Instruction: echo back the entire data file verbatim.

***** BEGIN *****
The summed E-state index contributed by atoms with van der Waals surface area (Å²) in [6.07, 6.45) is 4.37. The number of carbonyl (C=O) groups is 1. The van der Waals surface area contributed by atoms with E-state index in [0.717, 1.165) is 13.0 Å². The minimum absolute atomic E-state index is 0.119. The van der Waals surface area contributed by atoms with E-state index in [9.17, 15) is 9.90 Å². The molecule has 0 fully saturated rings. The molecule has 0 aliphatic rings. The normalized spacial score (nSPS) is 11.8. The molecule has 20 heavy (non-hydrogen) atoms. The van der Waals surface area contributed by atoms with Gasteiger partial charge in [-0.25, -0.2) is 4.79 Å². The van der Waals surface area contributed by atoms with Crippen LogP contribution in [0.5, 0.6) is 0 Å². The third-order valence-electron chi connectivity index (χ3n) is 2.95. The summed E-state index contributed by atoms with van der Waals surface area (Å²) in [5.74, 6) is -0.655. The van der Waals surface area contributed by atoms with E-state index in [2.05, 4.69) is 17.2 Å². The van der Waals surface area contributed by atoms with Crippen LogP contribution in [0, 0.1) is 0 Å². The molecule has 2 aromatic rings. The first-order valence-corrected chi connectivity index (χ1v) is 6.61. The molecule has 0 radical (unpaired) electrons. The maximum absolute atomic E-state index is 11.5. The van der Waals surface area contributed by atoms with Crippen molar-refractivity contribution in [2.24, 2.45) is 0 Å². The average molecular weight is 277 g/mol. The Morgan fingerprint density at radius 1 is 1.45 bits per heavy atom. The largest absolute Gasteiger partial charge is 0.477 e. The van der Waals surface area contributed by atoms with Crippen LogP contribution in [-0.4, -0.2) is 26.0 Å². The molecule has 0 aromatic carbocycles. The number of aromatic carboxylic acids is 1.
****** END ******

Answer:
The summed E-state index contributed by atoms with van der Waals surface area (Å²) in [6.07, 6.45) is 4.37. The number of carbonyl (C=O) groups is 1. The van der Waals surface area contributed by atoms with E-state index in [0.717, 1.165) is 13.0 Å². The minimum absolute atomic E-state index is 0.119. The van der Waals surface area contributed by atoms with E-state index in [9.17, 15) is 9.90 Å². The molecule has 0 fully saturated rings. The molecule has 0 aliphatic rings. The normalized spacial score (nSPS) is 11.8. The molecule has 20 heavy (non-hydrogen) atoms. The van der Waals surface area contributed by atoms with Gasteiger partial charge in [-0.25, -0.2) is 4.79 Å². The van der Waals surface area contributed by atoms with Crippen LogP contribution in [0.5, 0.6) is 0 Å². The third-order valence-electron chi connectivity index (χ3n) is 2.95. The summed E-state index contributed by atoms with van der Waals surface area (Å²) in [5.74, 6) is -0.655. The van der Waals surface area contributed by atoms with E-state index in [2.05, 4.69) is 17.2 Å². The van der Waals surface area contributed by atoms with Crippen LogP contribution in [0, 0.1) is 0 Å². The molecule has 2 aromatic rings. The first-order valence-corrected chi connectivity index (χ1v) is 6.61. The molecule has 0 radical (unpaired) electrons. The maximum absolute atomic E-state index is 11.5. The van der Waals surface area contributed by atoms with Crippen molar-refractivity contribution in [2.24, 2.45) is 0 Å². The average molecular weight is 277 g/mol. The Morgan fingerprint density at radius 1 is 1.45 bits per heavy atom. The largest absolute Gasteiger partial charge is 0.477 e. The van der Waals surface area contributed by atoms with Crippen LogP contribution in [-0.4, -0.2) is 26.0 Å². The molecule has 0 aromatic carbocycles. The number of aromatic carboxylic acids is 1.